ALMA will watch a gas cloud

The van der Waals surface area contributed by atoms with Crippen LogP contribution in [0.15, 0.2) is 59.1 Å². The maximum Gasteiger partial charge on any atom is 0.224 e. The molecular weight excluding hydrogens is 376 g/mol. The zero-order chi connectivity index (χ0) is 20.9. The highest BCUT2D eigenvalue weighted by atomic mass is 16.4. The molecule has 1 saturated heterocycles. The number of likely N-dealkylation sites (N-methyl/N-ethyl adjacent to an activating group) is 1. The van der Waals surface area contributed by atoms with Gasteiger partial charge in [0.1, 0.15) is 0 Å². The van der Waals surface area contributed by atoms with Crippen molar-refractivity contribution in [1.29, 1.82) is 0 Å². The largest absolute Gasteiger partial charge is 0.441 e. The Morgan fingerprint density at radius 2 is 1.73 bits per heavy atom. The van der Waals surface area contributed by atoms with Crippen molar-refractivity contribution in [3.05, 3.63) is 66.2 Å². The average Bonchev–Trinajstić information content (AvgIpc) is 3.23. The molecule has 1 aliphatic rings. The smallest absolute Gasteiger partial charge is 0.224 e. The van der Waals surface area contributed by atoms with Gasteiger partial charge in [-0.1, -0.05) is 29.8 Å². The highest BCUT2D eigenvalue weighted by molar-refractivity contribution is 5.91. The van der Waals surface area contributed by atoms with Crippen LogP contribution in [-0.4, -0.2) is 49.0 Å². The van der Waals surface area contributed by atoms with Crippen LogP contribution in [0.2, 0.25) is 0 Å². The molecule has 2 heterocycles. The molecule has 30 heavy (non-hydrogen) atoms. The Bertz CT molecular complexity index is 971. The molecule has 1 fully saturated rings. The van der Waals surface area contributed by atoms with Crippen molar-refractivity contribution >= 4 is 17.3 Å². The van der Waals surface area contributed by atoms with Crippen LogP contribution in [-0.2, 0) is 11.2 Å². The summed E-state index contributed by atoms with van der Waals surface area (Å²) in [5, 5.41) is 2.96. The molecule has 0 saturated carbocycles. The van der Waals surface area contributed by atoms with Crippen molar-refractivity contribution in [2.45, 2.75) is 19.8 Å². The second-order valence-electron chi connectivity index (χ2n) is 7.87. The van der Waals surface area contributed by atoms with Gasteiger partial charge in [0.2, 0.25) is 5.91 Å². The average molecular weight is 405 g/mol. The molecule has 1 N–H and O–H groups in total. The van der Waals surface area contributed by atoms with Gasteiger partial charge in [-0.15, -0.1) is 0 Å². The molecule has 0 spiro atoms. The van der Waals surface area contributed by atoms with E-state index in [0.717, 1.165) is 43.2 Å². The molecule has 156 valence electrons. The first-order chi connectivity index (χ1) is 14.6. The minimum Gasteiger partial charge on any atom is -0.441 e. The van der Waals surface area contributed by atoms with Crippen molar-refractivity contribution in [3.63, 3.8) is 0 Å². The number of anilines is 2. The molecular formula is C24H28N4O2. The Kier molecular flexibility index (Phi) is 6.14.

spiral into the black hole at the center of the Milky Way.By the end of the year, when all of its dishes are online, ALMA will have 100 times the imaging resolution of any scope looking at very short radio waves, which emanate from cool, dark sources such as interstellar dust and from bright, distant galaxies. But it's already had some impressive finds. In March, astronomers discovered surprising numbers of "starburst" galaxies, where new stars were forming a billion years earlier than anyone thought. This summer, they might have found evidence of dust traps near stars that help the formation of planets, asteroids, and comets. And eventually, ALMA will watch a gas cloud spiral into the black hole at the center of the Milky Way, look for molecular signs of life on faraway worlds, and measure the location and density of the mysterious substance scientists call dark matter—all from a high desert on planet Earth.